Research of Free Persons of Color in Virginia and along the Eastern Shore of Maryland from the late 17th century through the mid 19th century which consisted of 53% of the Black population reflected many surnames not found among the larger caucasian population.

A 1993 article in the Daily Press by Judith Hare "Seeking Progeny of Freed Slaves" of a Vriginian, Richard Carter III (1728-1824), who freed the largest number of slaves in a single action 70 years before the Civil War (485) had not yet uncovered a single "Carter" descendant from that Manumission action.

Chas. Blockson in a 1984 Nat'l Geographic article uses the figure of 20% for former slaves using the surname of the last slavemaster.

Herbert G.Gutman devoted a chapter in his work "The Black Family in Slavery and Freedom 1750-1925" on the surnames of former slaves and he states that less than 15% used the surname of their last slavemaster.

Two studies cited in the "African American Genealogical Sourcebook", one in South Carolina of former slaves found 17% chose the name of their last master, 46% used a surname unlike that of their last master, and 37% of the choices were for unclear reasons. A different study of former Alabama and Louisana slaves indicated that 71% chose the name of their most recent owner, 2% used the name of a previous master, and 27% chose a name not traceable to a past owner. Even after a name was chosen, it was often recorded differently at various times due to the low level of literacy and variations in spelling.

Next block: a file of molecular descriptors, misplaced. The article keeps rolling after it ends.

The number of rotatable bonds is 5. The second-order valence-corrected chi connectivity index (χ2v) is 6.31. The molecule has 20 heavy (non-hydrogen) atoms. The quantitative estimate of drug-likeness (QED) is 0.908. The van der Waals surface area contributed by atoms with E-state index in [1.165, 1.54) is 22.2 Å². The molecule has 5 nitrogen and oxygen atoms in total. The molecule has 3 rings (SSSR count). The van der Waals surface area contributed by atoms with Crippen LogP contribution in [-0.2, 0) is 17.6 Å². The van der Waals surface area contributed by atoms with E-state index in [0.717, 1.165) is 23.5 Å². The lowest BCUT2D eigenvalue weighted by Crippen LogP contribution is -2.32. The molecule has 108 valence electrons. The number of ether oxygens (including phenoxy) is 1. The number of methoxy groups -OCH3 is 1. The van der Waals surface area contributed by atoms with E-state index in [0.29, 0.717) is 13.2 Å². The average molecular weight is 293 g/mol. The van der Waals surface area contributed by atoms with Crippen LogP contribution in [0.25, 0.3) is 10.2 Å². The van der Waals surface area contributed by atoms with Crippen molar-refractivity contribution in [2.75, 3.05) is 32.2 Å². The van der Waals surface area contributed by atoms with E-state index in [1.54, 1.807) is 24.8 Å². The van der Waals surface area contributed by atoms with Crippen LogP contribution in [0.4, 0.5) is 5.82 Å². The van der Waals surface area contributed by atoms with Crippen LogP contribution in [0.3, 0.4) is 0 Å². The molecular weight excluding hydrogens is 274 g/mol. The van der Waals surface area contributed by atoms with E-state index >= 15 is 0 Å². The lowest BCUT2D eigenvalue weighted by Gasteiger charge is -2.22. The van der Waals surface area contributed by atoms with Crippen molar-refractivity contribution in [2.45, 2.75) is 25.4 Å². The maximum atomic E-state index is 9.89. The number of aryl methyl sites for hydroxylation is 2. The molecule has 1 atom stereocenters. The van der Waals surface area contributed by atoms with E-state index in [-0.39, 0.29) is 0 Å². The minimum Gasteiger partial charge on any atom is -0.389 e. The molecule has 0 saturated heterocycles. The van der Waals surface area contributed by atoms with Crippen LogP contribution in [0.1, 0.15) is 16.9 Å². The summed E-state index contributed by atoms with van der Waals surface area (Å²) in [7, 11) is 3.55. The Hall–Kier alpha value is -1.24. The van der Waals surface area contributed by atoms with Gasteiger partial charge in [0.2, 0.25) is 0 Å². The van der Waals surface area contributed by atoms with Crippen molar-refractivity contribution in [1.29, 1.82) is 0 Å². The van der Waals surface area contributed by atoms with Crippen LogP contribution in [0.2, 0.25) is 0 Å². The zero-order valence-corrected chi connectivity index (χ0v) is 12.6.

A distribution of the 383 "Randolph slaves" by Leonard U. Hill taken in 1970 of the 1850 Census reflects 266 in Miami County (67 Piqua & Springcreek Twp. 33 Troy, 39 Newbern Twp., 36 Newton Twp., 91 Union Twp.).

Another 43 have been located in Shelby County, a total of 309. A few others have been located in Darke, Mercer, Champaign and Logan County. All surnames including Randolph are in that count and the % of family groups, Randolph's, seems to verify the Blockson & Gutman figures.

It has also been suggested that John Randolph did not particpate in the buying or selling of slaves. But remember, he inherited most of his slaves and therefore had no say in how they were accumulated prior to his inheritance. In addition, it was thirteen years between his death and the final disposition of his slaves. What were the practices prior to his inheritance and following his death?

Our next presenter, Mr. John Kleek, will show at least one group from the 1850 Miami County Census (#295 Abel & # 296 Anakey) along with their children #'s 297 thru #307, their ancestor (Frederick), and his family matched the "Freedom Register" by name, age and relationship. Where did the name Johnson come from? Why not Randolph? How were the Johnson's distingushable from the Jeffersons, Clay's, White's, Green's, Davis's and Harris's ?

In conclusion, it appears from my 1850 Census review of the Miami Valley counties that some surnaming pattern existed for the group know as "Randolph Slaves" prior to their gaining freedom in 1846. A name, an identity, is something sacred and cherished by the individual and even slavery did not strip one of the necessity to chose an indentity.

Thank you for your attention.

Paper presented at the Spring Meeting of the Ohio Academy of History University of Dayton, April 10, 1999.

Category: Slavery | Subcategory: Genealogy | Tags: There are no tags defined for this page